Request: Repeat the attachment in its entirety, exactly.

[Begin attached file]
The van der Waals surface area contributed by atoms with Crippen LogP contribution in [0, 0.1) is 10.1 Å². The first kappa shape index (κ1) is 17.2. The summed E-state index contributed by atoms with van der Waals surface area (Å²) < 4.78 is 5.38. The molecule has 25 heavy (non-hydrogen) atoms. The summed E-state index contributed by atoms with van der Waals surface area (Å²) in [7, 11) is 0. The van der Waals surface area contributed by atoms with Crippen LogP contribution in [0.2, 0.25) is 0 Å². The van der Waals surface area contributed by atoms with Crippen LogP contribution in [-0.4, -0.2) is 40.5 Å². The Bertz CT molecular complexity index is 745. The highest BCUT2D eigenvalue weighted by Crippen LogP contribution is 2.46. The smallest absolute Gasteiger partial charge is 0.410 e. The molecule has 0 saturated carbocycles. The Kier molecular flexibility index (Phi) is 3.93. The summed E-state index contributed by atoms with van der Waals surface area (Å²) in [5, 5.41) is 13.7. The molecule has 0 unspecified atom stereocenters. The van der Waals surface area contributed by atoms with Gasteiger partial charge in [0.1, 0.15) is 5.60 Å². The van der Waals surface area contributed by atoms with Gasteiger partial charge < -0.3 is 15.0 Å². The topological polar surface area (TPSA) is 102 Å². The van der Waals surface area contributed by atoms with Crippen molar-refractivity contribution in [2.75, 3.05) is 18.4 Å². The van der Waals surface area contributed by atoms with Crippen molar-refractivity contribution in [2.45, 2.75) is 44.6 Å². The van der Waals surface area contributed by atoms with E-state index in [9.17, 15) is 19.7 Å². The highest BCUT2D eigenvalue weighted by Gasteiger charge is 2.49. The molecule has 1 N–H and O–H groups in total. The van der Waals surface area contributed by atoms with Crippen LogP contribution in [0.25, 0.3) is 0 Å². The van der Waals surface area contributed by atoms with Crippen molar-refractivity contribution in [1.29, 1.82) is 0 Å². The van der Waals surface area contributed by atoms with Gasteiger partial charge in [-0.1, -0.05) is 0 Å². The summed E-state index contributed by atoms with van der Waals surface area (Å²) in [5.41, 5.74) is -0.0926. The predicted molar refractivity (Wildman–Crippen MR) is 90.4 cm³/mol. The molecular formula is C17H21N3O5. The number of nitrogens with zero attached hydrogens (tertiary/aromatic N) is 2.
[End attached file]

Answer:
The van der Waals surface area contributed by atoms with Crippen LogP contribution in [0, 0.1) is 10.1 Å². The first kappa shape index (κ1) is 17.2. The summed E-state index contributed by atoms with van der Waals surface area (Å²) < 4.78 is 5.38. The molecule has 25 heavy (non-hydrogen) atoms. The summed E-state index contributed by atoms with van der Waals surface area (Å²) in [7, 11) is 0. The van der Waals surface area contributed by atoms with Crippen LogP contribution in [0.2, 0.25) is 0 Å². The van der Waals surface area contributed by atoms with Crippen LogP contribution in [-0.4, -0.2) is 40.5 Å². The Bertz CT molecular complexity index is 745. The highest BCUT2D eigenvalue weighted by Crippen LogP contribution is 2.46. The smallest absolute Gasteiger partial charge is 0.410 e. The molecule has 0 saturated carbocycles. The Kier molecular flexibility index (Phi) is 3.93. The summed E-state index contributed by atoms with van der Waals surface area (Å²) in [5, 5.41) is 13.7. The molecule has 0 unspecified atom stereocenters. The van der Waals surface area contributed by atoms with Gasteiger partial charge in [0.1, 0.15) is 5.60 Å². The van der Waals surface area contributed by atoms with Gasteiger partial charge < -0.3 is 15.0 Å². The topological polar surface area (TPSA) is 102 Å². The van der Waals surface area contributed by atoms with Crippen molar-refractivity contribution in [2.75, 3.05) is 18.4 Å². The van der Waals surface area contributed by atoms with Crippen molar-refractivity contribution in [2.45, 2.75) is 44.6 Å². The van der Waals surface area contributed by atoms with E-state index in [9.17, 15) is 19.7 Å². The highest BCUT2D eigenvalue weighted by Gasteiger charge is 2.49. The molecule has 1 N–H and O–H groups in total. The van der Waals surface area contributed by atoms with Crippen LogP contribution in [0.25, 0.3) is 0 Å². The van der Waals surface area contributed by atoms with Crippen molar-refractivity contribution in [1.29, 1.82) is 0 Å². The van der Waals surface area contributed by atoms with Gasteiger partial charge in [-0.1, -0.05) is 0 Å². The summed E-state index contributed by atoms with van der Waals surface area (Å²) in [5.41, 5.74) is -0.0926. The predicted molar refractivity (Wildman–Crippen MR) is 90.4 cm³/mol. The molecular formula is C17H21N3O5. The number of nitrogens with zero attached hydrogens (tertiary/aromatic N) is 2.